Harvard-bound student asks high school to donate her $40K scholarship to others

By: Christina Santi 

Verda Tetteh, a senior at Fitchburg High School in Massachusetts, turned down a $40,000 scholarship during her graduation ceremony on June 4. The Harvard-bound student asked her school to give the merit award to another student who will need it, the Boston Globe reports. 

The college-bound senior was awarded her high school’s General Excellence award, which is accompanied by the George K. Progin Scholarship. The scholarship is worth $10,000 and is renewable annually for four years.   

During her initial address, Tetteh accepted the awards. After hearing the vice principal speak about selfless acts, she returned to the stage to offer the money to another student.  

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“I am so very grateful for this, but I also know that I am not the one who needs this the most,” Tetteh said to her fellow graduates.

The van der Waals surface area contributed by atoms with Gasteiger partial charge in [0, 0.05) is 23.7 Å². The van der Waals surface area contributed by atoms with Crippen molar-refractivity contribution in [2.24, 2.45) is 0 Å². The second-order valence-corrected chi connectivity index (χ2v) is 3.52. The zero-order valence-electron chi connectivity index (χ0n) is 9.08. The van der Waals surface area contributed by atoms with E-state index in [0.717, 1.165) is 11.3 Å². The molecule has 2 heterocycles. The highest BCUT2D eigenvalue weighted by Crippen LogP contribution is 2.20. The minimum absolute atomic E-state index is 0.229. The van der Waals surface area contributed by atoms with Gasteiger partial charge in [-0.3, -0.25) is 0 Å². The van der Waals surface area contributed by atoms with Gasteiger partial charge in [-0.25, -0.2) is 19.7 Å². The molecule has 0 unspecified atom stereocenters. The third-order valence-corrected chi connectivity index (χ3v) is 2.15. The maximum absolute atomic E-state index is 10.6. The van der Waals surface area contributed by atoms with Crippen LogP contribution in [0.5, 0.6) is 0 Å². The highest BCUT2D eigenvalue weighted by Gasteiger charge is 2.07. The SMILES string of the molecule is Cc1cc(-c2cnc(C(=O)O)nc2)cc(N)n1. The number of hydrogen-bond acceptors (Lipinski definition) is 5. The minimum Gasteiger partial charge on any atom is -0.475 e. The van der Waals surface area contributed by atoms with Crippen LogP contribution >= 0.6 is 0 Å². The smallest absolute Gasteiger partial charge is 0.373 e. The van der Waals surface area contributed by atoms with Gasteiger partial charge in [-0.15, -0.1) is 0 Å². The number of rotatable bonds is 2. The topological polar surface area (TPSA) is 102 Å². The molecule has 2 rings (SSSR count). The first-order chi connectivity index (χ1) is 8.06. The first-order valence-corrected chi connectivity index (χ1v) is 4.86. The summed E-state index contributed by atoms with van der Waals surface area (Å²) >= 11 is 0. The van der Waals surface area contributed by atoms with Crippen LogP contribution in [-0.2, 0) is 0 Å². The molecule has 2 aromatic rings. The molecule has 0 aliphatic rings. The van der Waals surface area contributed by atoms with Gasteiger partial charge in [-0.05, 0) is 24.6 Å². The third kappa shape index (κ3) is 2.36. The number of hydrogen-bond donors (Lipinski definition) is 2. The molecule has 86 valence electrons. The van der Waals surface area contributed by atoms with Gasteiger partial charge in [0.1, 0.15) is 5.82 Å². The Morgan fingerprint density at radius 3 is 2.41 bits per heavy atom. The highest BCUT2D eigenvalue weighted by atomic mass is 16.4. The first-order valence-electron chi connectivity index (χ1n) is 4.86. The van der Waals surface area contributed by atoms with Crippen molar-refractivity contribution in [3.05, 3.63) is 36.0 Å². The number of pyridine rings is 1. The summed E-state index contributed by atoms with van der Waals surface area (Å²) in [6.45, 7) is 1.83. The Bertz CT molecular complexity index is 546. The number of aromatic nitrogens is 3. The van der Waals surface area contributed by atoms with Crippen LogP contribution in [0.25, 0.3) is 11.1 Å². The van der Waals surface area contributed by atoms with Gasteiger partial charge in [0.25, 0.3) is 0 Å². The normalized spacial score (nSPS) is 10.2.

She continued: “Knowing my mom went to community college and how much that was helpful, I would be so very grateful if the administration would consider giving the scholarship to someone who is going to community college.” 

The graduating senior wanted to help out another student because she had already received scholarships for her academic excellence. Last year, Tetteh was award the Christian A. Herter Memorial Scholarship by state Senator Dean A. Tran. It covers up to 50% of a student’s financial need at a US college of their choice. Additionally, she will receive Harvard financial aid, which covers 100% of a student’s demonstrated need.  

Tetteh is scheduled to meet with Fitchburg principal Jeremy Roche to discuss how they can redistribute the scholarship to other students.  

The high school graduate will attend Harvard this fall. She is majoring in chemistry on a pre-med track.  

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